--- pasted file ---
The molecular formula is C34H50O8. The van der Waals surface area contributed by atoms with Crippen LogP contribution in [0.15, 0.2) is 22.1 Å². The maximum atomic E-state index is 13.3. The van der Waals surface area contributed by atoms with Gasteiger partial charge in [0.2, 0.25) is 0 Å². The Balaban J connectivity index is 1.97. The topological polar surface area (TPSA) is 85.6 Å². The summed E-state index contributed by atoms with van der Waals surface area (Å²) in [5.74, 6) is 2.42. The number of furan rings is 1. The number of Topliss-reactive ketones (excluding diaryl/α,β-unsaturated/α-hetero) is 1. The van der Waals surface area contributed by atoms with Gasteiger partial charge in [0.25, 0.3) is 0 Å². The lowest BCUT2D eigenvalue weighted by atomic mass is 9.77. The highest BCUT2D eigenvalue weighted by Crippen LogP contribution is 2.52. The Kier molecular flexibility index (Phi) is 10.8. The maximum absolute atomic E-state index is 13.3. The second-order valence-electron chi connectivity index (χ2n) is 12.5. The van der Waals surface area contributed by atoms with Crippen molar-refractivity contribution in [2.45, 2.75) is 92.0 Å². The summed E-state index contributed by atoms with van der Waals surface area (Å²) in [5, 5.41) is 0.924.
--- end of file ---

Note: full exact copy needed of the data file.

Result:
The molecular formula is C34H50O8. The van der Waals surface area contributed by atoms with Crippen LogP contribution in [0.15, 0.2) is 22.1 Å². The maximum atomic E-state index is 13.3. The van der Waals surface area contributed by atoms with Gasteiger partial charge in [0.2, 0.25) is 0 Å². The Balaban J connectivity index is 1.97. The topological polar surface area (TPSA) is 85.6 Å². The summed E-state index contributed by atoms with van der Waals surface area (Å²) in [5.74, 6) is 2.42. The number of furan rings is 1. The number of Topliss-reactive ketones (excluding diaryl/α,β-unsaturated/α-hetero) is 1. The van der Waals surface area contributed by atoms with Gasteiger partial charge in [0.25, 0.3) is 0 Å². The lowest BCUT2D eigenvalue weighted by atomic mass is 9.77. The highest BCUT2D eigenvalue weighted by Crippen LogP contribution is 2.52. The Kier molecular flexibility index (Phi) is 10.8. The maximum absolute atomic E-state index is 13.3. The second-order valence-electron chi connectivity index (χ2n) is 12.5. The van der Waals surface area contributed by atoms with Crippen molar-refractivity contribution in [2.45, 2.75) is 92.0 Å². The summed E-state index contributed by atoms with van der Waals surface area (Å²) in [5, 5.41) is 0.924.